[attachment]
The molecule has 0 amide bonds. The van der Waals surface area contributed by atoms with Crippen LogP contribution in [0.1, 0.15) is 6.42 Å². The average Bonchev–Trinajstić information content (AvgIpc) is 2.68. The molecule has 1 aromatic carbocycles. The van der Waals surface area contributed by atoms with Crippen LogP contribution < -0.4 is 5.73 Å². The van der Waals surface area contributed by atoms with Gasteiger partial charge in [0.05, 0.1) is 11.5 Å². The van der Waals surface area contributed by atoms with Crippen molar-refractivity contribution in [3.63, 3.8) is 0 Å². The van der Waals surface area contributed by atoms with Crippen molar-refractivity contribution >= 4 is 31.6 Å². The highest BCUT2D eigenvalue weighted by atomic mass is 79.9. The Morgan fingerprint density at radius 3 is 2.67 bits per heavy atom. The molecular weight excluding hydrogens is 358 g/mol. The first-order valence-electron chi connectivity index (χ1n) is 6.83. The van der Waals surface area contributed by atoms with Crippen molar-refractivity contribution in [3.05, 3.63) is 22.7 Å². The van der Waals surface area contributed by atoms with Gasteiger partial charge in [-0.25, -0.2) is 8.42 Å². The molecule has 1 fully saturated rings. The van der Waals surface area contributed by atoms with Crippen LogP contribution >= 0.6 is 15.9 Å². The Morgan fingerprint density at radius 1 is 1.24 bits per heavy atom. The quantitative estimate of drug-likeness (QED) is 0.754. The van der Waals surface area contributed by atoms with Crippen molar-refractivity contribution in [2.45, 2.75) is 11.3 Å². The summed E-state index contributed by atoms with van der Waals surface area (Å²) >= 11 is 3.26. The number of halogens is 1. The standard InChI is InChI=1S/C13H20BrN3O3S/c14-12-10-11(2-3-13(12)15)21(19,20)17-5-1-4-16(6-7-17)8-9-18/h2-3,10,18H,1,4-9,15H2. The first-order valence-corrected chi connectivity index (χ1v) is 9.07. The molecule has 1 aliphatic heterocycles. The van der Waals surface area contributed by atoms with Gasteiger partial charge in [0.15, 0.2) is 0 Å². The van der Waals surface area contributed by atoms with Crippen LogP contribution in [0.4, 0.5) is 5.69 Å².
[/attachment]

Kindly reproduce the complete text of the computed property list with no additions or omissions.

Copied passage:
The molecule has 0 amide bonds. The van der Waals surface area contributed by atoms with Crippen LogP contribution in [0.1, 0.15) is 6.42 Å². The average Bonchev–Trinajstić information content (AvgIpc) is 2.68. The molecule has 1 aromatic carbocycles. The van der Waals surface area contributed by atoms with Crippen LogP contribution < -0.4 is 5.73 Å². The van der Waals surface area contributed by atoms with Gasteiger partial charge in [0.05, 0.1) is 11.5 Å². The van der Waals surface area contributed by atoms with Crippen molar-refractivity contribution in [3.63, 3.8) is 0 Å². The van der Waals surface area contributed by atoms with Crippen molar-refractivity contribution >= 4 is 31.6 Å². The highest BCUT2D eigenvalue weighted by atomic mass is 79.9. The Morgan fingerprint density at radius 3 is 2.67 bits per heavy atom. The molecular weight excluding hydrogens is 358 g/mol. The first-order valence-electron chi connectivity index (χ1n) is 6.83. The van der Waals surface area contributed by atoms with Crippen molar-refractivity contribution in [3.05, 3.63) is 22.7 Å². The van der Waals surface area contributed by atoms with Gasteiger partial charge in [-0.25, -0.2) is 8.42 Å². The molecule has 1 fully saturated rings. The van der Waals surface area contributed by atoms with Crippen LogP contribution >= 0.6 is 15.9 Å². The Morgan fingerprint density at radius 1 is 1.24 bits per heavy atom. The quantitative estimate of drug-likeness (QED) is 0.754. The van der Waals surface area contributed by atoms with Crippen molar-refractivity contribution in [2.45, 2.75) is 11.3 Å². The summed E-state index contributed by atoms with van der Waals surface area (Å²) >= 11 is 3.26. The number of halogens is 1. The standard InChI is InChI=1S/C13H20BrN3O3S/c14-12-10-11(2-3-13(12)15)21(19,20)17-5-1-4-16(6-7-17)8-9-18/h2-3,10,18H,1,4-9,15H2. The first-order valence-corrected chi connectivity index (χ1v) is 9.07. The molecule has 1 aliphatic heterocycles. The van der Waals surface area contributed by atoms with Gasteiger partial charge in [0.15, 0.2) is 0 Å². The van der Waals surface area contributed by atoms with Crippen LogP contribution in [0.4, 0.5) is 5.69 Å².